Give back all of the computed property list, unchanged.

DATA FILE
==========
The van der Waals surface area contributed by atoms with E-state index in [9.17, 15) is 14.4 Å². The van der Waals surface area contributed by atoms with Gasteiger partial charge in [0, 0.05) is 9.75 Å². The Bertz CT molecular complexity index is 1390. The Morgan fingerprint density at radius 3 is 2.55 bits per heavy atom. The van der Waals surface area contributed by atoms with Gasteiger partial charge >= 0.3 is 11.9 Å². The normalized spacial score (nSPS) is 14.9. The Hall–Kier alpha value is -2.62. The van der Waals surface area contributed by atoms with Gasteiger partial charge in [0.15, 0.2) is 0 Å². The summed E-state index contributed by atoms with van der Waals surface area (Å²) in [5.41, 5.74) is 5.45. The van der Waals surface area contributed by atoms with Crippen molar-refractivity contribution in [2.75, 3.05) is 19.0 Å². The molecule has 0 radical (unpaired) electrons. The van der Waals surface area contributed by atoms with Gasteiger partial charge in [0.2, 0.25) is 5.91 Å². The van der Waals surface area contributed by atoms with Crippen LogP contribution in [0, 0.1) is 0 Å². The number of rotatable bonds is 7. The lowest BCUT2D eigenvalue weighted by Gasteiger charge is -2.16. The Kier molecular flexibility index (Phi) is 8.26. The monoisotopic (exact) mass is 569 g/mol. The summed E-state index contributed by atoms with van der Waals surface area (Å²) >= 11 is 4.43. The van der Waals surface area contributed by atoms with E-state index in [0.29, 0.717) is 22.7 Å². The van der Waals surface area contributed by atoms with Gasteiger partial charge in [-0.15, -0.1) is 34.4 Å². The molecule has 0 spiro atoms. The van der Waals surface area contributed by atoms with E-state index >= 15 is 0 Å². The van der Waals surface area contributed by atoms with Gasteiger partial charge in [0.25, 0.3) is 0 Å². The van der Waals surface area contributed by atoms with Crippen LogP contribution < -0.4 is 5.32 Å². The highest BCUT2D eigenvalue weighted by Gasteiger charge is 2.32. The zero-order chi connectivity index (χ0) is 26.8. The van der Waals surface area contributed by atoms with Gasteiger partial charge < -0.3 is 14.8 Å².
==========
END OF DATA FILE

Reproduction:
The van der Waals surface area contributed by atoms with E-state index in [9.17, 15) is 14.4 Å². The van der Waals surface area contributed by atoms with Gasteiger partial charge in [0, 0.05) is 9.75 Å². The Bertz CT molecular complexity index is 1390. The Morgan fingerprint density at radius 3 is 2.55 bits per heavy atom. The van der Waals surface area contributed by atoms with Gasteiger partial charge >= 0.3 is 11.9 Å². The normalized spacial score (nSPS) is 14.9. The Hall–Kier alpha value is -2.62. The van der Waals surface area contributed by atoms with Gasteiger partial charge in [0.15, 0.2) is 0 Å². The summed E-state index contributed by atoms with van der Waals surface area (Å²) in [5.41, 5.74) is 5.45. The van der Waals surface area contributed by atoms with Crippen molar-refractivity contribution in [2.75, 3.05) is 19.0 Å². The molecule has 0 radical (unpaired) electrons. The van der Waals surface area contributed by atoms with Gasteiger partial charge in [0.2, 0.25) is 5.91 Å². The van der Waals surface area contributed by atoms with Crippen LogP contribution in [0, 0.1) is 0 Å². The number of rotatable bonds is 7. The lowest BCUT2D eigenvalue weighted by Gasteiger charge is -2.16. The Kier molecular flexibility index (Phi) is 8.26. The monoisotopic (exact) mass is 569 g/mol. The summed E-state index contributed by atoms with van der Waals surface area (Å²) >= 11 is 4.43. The van der Waals surface area contributed by atoms with E-state index in [0.29, 0.717) is 22.7 Å². The van der Waals surface area contributed by atoms with Gasteiger partial charge in [-0.15, -0.1) is 34.4 Å². The molecule has 0 spiro atoms. The van der Waals surface area contributed by atoms with E-state index >= 15 is 0 Å². The van der Waals surface area contributed by atoms with Gasteiger partial charge in [0.25, 0.3) is 0 Å². The van der Waals surface area contributed by atoms with Crippen LogP contribution < -0.4 is 5.32 Å². The highest BCUT2D eigenvalue weighted by Gasteiger charge is 2.32. The zero-order chi connectivity index (χ0) is 26.8. The van der Waals surface area contributed by atoms with Gasteiger partial charge < -0.3 is 14.8 Å².